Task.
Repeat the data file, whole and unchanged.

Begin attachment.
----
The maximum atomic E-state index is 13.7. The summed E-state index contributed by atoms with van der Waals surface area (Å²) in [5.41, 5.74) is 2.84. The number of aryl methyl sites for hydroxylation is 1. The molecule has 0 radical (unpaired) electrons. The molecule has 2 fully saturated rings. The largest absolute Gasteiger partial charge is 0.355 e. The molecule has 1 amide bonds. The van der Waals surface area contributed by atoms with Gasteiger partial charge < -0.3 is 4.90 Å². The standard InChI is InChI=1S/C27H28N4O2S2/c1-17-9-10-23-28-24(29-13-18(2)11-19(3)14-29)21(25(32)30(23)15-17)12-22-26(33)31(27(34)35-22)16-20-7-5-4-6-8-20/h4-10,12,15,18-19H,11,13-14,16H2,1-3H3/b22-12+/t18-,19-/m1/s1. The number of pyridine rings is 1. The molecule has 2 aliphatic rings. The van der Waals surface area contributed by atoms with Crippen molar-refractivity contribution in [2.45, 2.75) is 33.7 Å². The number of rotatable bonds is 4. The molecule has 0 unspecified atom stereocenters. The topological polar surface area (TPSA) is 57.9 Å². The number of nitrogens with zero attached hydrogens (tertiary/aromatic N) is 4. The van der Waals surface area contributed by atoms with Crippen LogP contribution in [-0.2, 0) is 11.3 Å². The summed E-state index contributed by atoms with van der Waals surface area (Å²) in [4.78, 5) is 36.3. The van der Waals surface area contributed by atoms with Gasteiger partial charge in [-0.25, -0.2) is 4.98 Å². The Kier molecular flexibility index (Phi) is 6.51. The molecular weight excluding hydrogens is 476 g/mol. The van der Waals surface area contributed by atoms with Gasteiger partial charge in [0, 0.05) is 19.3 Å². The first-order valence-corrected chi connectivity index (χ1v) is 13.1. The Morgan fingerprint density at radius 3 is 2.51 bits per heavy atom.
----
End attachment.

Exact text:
The maximum atomic E-state index is 13.7. The summed E-state index contributed by atoms with van der Waals surface area (Å²) in [5.41, 5.74) is 2.84. The number of aryl methyl sites for hydroxylation is 1. The molecule has 0 radical (unpaired) electrons. The molecule has 2 fully saturated rings. The largest absolute Gasteiger partial charge is 0.355 e. The molecule has 1 amide bonds. The van der Waals surface area contributed by atoms with Gasteiger partial charge < -0.3 is 4.90 Å². The standard InChI is InChI=1S/C27H28N4O2S2/c1-17-9-10-23-28-24(29-13-18(2)11-19(3)14-29)21(25(32)30(23)15-17)12-22-26(33)31(27(34)35-22)16-20-7-5-4-6-8-20/h4-10,12,15,18-19H,11,13-14,16H2,1-3H3/b22-12+/t18-,19-/m1/s1. The number of pyridine rings is 1. The molecule has 2 aliphatic rings. The van der Waals surface area contributed by atoms with Crippen molar-refractivity contribution in [2.45, 2.75) is 33.7 Å². The number of rotatable bonds is 4. The molecule has 0 unspecified atom stereocenters. The topological polar surface area (TPSA) is 57.9 Å². The number of nitrogens with zero attached hydrogens (tertiary/aromatic N) is 4. The van der Waals surface area contributed by atoms with Crippen LogP contribution in [-0.2, 0) is 11.3 Å². The summed E-state index contributed by atoms with van der Waals surface area (Å²) in [4.78, 5) is 36.3. The van der Waals surface area contributed by atoms with Gasteiger partial charge in [-0.25, -0.2) is 4.98 Å². The Kier molecular flexibility index (Phi) is 6.51. The molecular weight excluding hydrogens is 476 g/mol. The van der Waals surface area contributed by atoms with Gasteiger partial charge in [0, 0.05) is 19.3 Å². The first-order valence-corrected chi connectivity index (χ1v) is 13.1. The Morgan fingerprint density at radius 3 is 2.51 bits per heavy atom.